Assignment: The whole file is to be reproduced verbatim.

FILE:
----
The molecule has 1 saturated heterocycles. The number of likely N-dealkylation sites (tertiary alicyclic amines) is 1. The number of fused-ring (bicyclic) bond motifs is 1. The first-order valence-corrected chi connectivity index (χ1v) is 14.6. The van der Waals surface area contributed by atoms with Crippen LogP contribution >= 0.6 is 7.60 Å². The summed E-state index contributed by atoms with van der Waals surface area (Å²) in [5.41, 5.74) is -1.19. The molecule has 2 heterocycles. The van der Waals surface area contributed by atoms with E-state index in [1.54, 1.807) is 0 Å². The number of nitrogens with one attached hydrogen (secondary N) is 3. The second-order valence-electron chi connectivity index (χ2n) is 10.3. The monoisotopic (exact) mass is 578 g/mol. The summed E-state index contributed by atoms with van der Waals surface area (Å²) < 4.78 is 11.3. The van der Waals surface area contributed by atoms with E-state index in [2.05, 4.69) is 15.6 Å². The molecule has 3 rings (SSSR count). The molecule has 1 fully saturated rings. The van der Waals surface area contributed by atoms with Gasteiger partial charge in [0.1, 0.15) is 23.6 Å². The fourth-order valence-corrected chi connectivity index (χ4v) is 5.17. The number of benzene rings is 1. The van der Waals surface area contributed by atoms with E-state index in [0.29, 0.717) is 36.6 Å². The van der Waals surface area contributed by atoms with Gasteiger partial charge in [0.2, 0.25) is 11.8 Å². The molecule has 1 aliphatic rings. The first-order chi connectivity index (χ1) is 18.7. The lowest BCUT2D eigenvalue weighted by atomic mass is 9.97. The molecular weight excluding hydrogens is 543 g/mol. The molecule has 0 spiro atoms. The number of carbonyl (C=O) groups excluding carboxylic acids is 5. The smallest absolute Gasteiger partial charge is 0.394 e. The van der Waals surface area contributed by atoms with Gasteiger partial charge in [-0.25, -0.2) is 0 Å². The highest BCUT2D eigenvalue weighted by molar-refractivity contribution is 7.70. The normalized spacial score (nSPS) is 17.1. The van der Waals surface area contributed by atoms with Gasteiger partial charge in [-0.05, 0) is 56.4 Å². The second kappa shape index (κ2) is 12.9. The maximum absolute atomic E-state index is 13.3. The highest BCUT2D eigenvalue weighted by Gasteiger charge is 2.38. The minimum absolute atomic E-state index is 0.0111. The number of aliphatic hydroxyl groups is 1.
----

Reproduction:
The molecule has 1 saturated heterocycles. The number of likely N-dealkylation sites (tertiary alicyclic amines) is 1. The number of fused-ring (bicyclic) bond motifs is 1. The first-order valence-corrected chi connectivity index (χ1v) is 14.6. The van der Waals surface area contributed by atoms with Crippen LogP contribution >= 0.6 is 7.60 Å². The summed E-state index contributed by atoms with van der Waals surface area (Å²) in [5.41, 5.74) is -1.19. The molecule has 2 heterocycles. The van der Waals surface area contributed by atoms with E-state index in [1.54, 1.807) is 0 Å². The number of nitrogens with one attached hydrogen (secondary N) is 3. The second-order valence-electron chi connectivity index (χ2n) is 10.3. The monoisotopic (exact) mass is 578 g/mol. The summed E-state index contributed by atoms with van der Waals surface area (Å²) < 4.78 is 11.3. The van der Waals surface area contributed by atoms with E-state index in [2.05, 4.69) is 15.6 Å². The molecule has 3 rings (SSSR count). The molecule has 1 fully saturated rings. The van der Waals surface area contributed by atoms with Gasteiger partial charge in [0.1, 0.15) is 23.6 Å². The fourth-order valence-corrected chi connectivity index (χ4v) is 5.17. The number of benzene rings is 1. The van der Waals surface area contributed by atoms with E-state index in [0.29, 0.717) is 36.6 Å². The van der Waals surface area contributed by atoms with Gasteiger partial charge in [0.2, 0.25) is 11.8 Å². The molecule has 1 aliphatic rings. The first-order chi connectivity index (χ1) is 18.7. The lowest BCUT2D eigenvalue weighted by atomic mass is 9.97. The molecular weight excluding hydrogens is 543 g/mol. The molecule has 0 spiro atoms. The number of carbonyl (C=O) groups excluding carboxylic acids is 5. The smallest absolute Gasteiger partial charge is 0.394 e. The van der Waals surface area contributed by atoms with Gasteiger partial charge in [-0.25, -0.2) is 0 Å². The highest BCUT2D eigenvalue weighted by molar-refractivity contribution is 7.70. The normalized spacial score (nSPS) is 17.1. The van der Waals surface area contributed by atoms with Gasteiger partial charge in [-0.05, 0) is 56.4 Å². The second kappa shape index (κ2) is 12.9. The maximum absolute atomic E-state index is 13.3. The highest BCUT2D eigenvalue weighted by Gasteiger charge is 2.38. The minimum absolute atomic E-state index is 0.0111. The number of aliphatic hydroxyl groups is 1.